POAL delivers sound result
POAL delivers sound result
Ports of Auckland’s surplus after tax rose 2% to $21.5 million for the half year to December 2004.
“The increase in profitability is a good result in view of several factors that affected container volumes,” Chairman Neville Darrow said.
“It was achieved through the underlying strength of our container business, the growth in breakbulk volumes and careful management of costs.”
Total earnings before interest and tax (EBIT) were $35.7 million, up 1% when marinas are excluded from the prior period. The marinas were sold in May 2004.
Port Operations EBIT was $31.8 million. “This is very close to December 2003. Considering lower container volumes, this is an encouraging result and is evidence of the Company’s fundamental strengths,” Mr Darrow said.
Earnings per share were up 2% to 20.3 cents
An interim ordinary dividend of 15 cents per share was declared, the same as last year. The dividend is fully imputed for tax and represents approximately 75% of after-tax profits.
Acquisition of shareholding in United Containers Limited
A new initiative to benefit the supply chain in which Ports of Auckland operates was announced along with the half year results.
“The Company is acquiring a cornerstone shareholding of 27.5% in United Containers Limited, one of New Zealand’s largest container depot businesses, for approximately $3 million. We are committed to improving New Zealand logistics. This acquisition provides opportunities for better supply chain solutions for New Zealand’s importers and exporters, and for improved returns for Ports of Auckland shareholders,” Mr Darrow said.
Please see the accompanying media release on the acquisition for further information.
New shipping services to Auckland
“The Company’s commitment to service delivery and the development of key strategies has influenced three shipping lines to choose Auckland in recent months. These new services will boost our container volumes by over 35,000 TEUs a year,” Chief Executive Geoff Vazey said.
“Just before Christmas, Maersk Sealand announced that its Oceania Service would call at Auckland on its southbound leg from the US and Central America. That service is now under way.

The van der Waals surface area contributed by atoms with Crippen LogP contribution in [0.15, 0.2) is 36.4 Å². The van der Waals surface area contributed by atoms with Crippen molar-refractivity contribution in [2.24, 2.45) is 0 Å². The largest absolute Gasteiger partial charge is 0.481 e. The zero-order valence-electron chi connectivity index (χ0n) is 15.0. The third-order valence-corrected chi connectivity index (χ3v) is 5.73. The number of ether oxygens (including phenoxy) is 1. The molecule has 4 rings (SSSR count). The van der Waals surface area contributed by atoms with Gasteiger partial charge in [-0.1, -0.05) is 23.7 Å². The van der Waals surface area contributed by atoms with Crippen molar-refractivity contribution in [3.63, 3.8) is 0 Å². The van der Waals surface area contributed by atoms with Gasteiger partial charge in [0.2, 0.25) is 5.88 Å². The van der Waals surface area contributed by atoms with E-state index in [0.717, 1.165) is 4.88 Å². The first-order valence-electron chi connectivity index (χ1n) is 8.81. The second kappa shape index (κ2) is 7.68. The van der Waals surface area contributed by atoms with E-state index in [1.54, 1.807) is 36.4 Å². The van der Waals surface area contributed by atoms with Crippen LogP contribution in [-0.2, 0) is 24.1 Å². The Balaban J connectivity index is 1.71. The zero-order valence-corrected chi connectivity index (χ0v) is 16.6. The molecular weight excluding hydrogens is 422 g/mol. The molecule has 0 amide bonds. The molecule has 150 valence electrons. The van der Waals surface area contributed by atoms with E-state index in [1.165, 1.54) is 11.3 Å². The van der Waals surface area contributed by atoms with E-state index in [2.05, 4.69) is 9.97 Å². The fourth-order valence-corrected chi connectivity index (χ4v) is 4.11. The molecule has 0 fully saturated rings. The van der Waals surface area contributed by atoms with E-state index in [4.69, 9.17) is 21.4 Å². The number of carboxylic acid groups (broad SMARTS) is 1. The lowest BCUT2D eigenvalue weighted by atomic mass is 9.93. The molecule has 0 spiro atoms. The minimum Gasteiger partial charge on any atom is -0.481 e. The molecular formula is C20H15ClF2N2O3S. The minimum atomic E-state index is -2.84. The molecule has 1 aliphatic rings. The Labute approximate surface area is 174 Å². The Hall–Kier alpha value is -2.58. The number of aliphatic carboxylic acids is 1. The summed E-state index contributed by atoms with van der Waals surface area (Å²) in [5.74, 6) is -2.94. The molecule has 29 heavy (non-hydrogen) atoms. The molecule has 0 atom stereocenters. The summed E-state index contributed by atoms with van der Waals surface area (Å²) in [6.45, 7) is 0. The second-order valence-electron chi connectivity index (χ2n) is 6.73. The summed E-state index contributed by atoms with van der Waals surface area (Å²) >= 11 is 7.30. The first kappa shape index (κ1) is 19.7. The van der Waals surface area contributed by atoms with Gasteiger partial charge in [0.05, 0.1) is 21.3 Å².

“Then Mediterranean Shipping Company announced that a new two-ship service will call weekly at Auckland from March or April. This will enhance the trans Tasman services available via the Auckland Port. It involves 52 additional ship calls a year at Auckland,” Mr Vazey said.
“CP Ships then announced the restructure of its trans-Tasman roll-on roll-off service, which will result in the service leaving Tauranga to hub on Auckland from next month.
“Further to that, shipping services that were reconfigured to avoid congestion in the US, causing us to lose 1,000 TEU per month since November, are returning to normal,” Mr Vazey said.
Mr Vazey said that the Company’s container terminals continued to achieve high productivity as a matter of course and repeatedly demonstrate their ability to handle peaks.
“A key global shipping line customer has recently provided us with data that proves once again that Auckland has the highest productivity levels among eight New Zealand ports. The second-highest port was 25% behind Auckland, which is a large gap,” he said.
“In summary, the results confirm that Ports of Auckland is trading soundly and continues to achieve underlying growth,” Mr Darrow said.
“The Company faces a number of challenges, not the least of which is continuing strong competition in respect of shipping services. However, we are determined to be competitive and the Auckland Port will continue to have the necessary capacity, equipment, technology, attitude and performance to meet these challenges and to fulfil customers’ expectations.”
Mr Vazey said that the recent shift of
shipping trades to Auckland was significant and very
encouraging. “If we lose some services we will attract
others. We are determined to succeed in our service
offerings to customers and in our returns for shareholders,”